I had that "liquid slugging" problem going on about two months ago, when the sequencer did not turn the fan on, but the compressor was running anyway. It ran afor a few days like this before I discovered it.
Now I have the opposite problem- the fan works but the compressor tries t start... i guess it's every 60 seconds or so, but regardless, the compressor unit outside buzzes like it is trying to start, then nothing.
Is the whole comressor unit shot?
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Condenser fans cycle on and off to control the temperature/pressure of the refrigerant in the condenser. This is normal operation.
As to cooler weather start up and tripping the breaker; how cold is it when you are running it? If it is too cold you could be pumping liquid refrigerant back to the compressor, slugging it and causing it to trip a breaker. However, many things can cause an air conditioner to over-amp and trip a breaker but this tends to be more problematic as the weather is hotter.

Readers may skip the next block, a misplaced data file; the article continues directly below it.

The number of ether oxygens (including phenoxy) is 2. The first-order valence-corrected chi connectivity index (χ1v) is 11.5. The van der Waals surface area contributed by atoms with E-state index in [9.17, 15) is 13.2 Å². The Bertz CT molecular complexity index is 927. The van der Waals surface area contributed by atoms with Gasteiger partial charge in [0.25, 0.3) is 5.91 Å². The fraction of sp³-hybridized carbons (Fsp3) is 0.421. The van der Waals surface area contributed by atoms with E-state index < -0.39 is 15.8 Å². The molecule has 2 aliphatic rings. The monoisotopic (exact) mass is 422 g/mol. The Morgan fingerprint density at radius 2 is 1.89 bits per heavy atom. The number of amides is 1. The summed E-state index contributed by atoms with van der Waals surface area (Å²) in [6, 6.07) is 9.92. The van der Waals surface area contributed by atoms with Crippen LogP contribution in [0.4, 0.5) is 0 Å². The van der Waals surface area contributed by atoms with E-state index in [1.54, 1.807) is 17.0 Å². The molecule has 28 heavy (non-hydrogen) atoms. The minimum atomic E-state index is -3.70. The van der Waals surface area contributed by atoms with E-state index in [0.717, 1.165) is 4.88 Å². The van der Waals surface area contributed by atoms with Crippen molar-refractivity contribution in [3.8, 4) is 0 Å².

I'm not sure if the thermostat is wired correctly. First, the thermostat is wired directly to the outdoor unit (compressor/condenser unit). It is NOT directly connected to the indoor unit. It connects to a low voltage control panel in the outdoor unit that sends a signal to your indoor fan/evaporator. This wire is called the fan relay switch and physically runs between the low voltage controls of the indoor and outdoor units. If the fan relay is bad it's possible that the unit runs continuously. To prevent destroying your outdoor unit there is a safety feature that prevents the indoor fan from shutting down while the outdoor unit is running. If the indoor fan did shut down while the outdoor unit was running than you would slug your compressor. That is, your compressor normally sees refrigerant gas but is instead seeing refrigerant liquid. That would not be good since this scenario would destroy your compressor. It sounds like a faulty fan relay. The actual contactor portion of the relay is in the outdoor unit.